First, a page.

The Influence of Qiu Jun on Jesuit Missionaries and Chinese Christian Texts in Ming–Qing China


Dadui Yao

Religions (Special Issue: The Catholic Encounter with Chinese Thought, Society and Politics in the Ming–Qing Dynasties), 2024

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Abstract: Qiu Jun 丘濬 (1421–1495), a prominent scholar of the mid-Ming dynasty, served in four imperial courts and is widely considered one of the most influential intellectuals of the middle and late Ming periods. His extensive writings profoundly influenced the interpretation of Confucian classics, the study and practice of Confucian rituals, and the development of governance and early economic thought aimed at benefiting the common people. Historians consider him the “leader of literary officials in the Ming Dynasty” 有明一代文臣之宗 (Hao et al. 2021, p. 95). Scholars such as Chu Hung-lam and Lee Cheuk-yin have conducted detailed discussions on Qiu Jun’s life and his significant contributions (Chu 1984; Lee 1984, 2005). However, the influence of Qiu Jun’s works extends beyond the realm of the Chinese literati and has reached Western missionaries and Chinese Catholic adherents, extending beyond the borders of China. The impact of Qiu Jun’s writings on Jesuit missionaries during the Ming–Qing period in China remains largely unexplored. Therefore, this article examines the twofold relationships between Qiu Jun’s oeuvre and the Jesuit missionaries’ Latin translations of Confucian classics, as well as Qiu’s impact on Chinese Catholic texts, both of which were intricately tied to the Chinese Rites Controversy during the late Ming and early Qing periods.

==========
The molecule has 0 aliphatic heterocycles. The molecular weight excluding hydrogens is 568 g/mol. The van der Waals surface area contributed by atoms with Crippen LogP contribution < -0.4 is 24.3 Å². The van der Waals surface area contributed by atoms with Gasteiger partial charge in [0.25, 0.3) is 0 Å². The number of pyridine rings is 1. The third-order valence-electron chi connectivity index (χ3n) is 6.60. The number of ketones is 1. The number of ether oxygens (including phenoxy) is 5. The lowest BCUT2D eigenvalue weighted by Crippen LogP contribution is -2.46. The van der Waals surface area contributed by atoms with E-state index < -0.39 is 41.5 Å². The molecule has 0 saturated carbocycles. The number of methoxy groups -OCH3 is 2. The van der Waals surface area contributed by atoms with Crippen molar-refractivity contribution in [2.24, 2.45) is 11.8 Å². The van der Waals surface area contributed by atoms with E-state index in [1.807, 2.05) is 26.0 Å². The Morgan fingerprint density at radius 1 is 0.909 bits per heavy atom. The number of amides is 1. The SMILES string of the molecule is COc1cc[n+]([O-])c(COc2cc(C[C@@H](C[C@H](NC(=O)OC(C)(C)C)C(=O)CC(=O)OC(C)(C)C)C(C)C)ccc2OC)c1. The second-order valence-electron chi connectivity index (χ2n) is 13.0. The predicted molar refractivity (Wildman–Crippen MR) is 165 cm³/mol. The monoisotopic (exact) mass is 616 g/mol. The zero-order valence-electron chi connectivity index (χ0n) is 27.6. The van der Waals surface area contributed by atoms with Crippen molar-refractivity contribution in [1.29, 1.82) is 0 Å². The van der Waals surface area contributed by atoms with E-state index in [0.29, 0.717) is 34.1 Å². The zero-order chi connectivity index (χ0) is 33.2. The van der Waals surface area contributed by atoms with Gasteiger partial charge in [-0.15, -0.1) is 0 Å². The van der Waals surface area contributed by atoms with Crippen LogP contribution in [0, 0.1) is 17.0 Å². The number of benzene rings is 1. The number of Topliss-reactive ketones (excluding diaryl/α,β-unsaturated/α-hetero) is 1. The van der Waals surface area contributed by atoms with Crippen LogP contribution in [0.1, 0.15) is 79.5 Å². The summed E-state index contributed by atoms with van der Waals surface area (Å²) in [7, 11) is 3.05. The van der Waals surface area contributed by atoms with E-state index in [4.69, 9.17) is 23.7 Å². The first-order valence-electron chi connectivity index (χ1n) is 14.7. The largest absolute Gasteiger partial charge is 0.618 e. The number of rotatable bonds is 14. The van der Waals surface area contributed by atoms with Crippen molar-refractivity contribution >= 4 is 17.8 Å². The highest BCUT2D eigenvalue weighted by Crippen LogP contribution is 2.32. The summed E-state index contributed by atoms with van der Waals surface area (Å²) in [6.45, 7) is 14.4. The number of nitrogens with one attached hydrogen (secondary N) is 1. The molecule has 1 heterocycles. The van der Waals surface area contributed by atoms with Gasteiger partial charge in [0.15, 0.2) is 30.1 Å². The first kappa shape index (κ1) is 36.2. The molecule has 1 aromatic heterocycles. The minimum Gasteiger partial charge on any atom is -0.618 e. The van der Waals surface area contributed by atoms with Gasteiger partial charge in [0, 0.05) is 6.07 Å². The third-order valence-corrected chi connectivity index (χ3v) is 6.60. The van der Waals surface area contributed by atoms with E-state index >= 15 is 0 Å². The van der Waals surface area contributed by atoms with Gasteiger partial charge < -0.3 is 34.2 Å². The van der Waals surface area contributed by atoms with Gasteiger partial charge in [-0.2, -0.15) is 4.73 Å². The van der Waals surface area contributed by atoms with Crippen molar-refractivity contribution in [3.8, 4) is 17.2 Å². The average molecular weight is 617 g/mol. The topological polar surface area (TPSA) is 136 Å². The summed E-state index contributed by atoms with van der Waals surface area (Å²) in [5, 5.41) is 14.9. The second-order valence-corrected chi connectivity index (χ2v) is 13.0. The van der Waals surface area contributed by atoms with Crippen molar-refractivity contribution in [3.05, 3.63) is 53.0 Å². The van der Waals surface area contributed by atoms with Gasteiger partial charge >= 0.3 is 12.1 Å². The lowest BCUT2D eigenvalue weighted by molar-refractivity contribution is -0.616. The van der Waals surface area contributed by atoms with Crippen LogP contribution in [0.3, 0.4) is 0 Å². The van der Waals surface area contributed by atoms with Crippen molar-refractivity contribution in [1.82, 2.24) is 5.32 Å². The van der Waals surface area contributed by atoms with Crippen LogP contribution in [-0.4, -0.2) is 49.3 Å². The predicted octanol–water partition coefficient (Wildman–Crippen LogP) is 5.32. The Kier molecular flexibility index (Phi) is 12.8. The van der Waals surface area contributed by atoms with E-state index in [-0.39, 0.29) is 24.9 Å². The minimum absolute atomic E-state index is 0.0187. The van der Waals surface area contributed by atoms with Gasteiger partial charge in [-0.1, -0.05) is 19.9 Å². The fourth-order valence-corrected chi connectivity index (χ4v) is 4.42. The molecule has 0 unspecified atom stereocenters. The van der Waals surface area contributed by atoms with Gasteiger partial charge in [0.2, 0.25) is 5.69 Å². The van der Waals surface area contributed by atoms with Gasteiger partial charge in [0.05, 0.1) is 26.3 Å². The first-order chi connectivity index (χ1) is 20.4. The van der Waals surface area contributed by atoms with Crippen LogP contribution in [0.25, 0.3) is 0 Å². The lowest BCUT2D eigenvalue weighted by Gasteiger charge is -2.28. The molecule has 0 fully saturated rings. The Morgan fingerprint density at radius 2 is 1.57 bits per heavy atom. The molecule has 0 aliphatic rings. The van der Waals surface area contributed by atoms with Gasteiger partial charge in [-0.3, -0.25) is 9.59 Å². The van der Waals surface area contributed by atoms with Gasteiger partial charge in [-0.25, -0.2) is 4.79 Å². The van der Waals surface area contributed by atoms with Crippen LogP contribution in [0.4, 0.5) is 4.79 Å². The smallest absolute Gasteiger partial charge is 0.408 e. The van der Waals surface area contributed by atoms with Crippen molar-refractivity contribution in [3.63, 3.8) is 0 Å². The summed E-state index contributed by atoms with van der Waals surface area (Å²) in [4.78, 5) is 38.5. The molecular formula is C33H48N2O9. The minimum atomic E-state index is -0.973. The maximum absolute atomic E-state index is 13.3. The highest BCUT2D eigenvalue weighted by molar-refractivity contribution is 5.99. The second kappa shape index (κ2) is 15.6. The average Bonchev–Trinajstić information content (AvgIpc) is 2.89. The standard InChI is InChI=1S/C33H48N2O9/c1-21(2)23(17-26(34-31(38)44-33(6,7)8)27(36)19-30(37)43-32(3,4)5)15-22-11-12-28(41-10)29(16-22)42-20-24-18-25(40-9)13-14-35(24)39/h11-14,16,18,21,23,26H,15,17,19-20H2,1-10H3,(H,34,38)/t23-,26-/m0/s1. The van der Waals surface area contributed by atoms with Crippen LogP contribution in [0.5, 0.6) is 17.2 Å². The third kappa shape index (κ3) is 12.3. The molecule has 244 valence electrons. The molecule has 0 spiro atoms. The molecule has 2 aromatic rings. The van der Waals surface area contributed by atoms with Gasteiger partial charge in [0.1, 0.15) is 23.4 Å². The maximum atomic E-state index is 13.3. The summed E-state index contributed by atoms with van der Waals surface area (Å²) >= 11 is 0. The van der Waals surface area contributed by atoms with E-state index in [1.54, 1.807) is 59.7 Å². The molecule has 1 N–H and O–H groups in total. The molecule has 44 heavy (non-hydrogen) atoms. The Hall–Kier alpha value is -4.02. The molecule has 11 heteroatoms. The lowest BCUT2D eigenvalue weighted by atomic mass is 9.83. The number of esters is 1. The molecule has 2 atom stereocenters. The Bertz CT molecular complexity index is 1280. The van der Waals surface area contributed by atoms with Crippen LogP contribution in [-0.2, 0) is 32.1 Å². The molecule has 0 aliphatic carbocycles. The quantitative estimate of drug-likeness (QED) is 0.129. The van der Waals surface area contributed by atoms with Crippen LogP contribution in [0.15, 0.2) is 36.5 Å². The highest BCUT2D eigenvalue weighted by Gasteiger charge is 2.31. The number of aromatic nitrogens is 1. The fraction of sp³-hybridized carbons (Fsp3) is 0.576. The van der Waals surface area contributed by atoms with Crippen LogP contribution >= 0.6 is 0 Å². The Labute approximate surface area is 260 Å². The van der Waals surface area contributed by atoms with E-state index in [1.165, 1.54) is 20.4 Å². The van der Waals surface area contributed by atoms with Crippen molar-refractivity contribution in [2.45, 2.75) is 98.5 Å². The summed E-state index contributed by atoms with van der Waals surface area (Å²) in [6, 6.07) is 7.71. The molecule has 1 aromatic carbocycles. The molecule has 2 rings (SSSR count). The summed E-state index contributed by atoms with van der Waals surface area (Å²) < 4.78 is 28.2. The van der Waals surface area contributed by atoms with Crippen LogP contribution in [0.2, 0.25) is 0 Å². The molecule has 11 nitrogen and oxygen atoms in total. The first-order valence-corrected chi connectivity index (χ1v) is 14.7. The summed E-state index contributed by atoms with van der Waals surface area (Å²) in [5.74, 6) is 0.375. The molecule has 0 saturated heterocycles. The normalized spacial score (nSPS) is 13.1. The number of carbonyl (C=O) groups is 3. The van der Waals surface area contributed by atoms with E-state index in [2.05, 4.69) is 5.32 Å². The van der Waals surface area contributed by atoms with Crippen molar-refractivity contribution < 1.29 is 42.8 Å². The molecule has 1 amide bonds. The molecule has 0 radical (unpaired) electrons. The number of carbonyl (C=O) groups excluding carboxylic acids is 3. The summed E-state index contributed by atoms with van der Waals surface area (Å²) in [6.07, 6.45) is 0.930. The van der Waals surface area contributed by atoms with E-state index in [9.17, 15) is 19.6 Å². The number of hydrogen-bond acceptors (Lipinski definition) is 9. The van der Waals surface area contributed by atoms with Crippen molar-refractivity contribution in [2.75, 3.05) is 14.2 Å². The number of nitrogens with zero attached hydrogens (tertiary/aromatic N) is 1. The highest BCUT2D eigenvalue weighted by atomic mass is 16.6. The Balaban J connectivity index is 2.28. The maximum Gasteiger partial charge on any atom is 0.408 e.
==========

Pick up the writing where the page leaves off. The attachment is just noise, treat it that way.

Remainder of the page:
About the author: Dadui Yao was a HYI Visiting Fellow from 2011-12.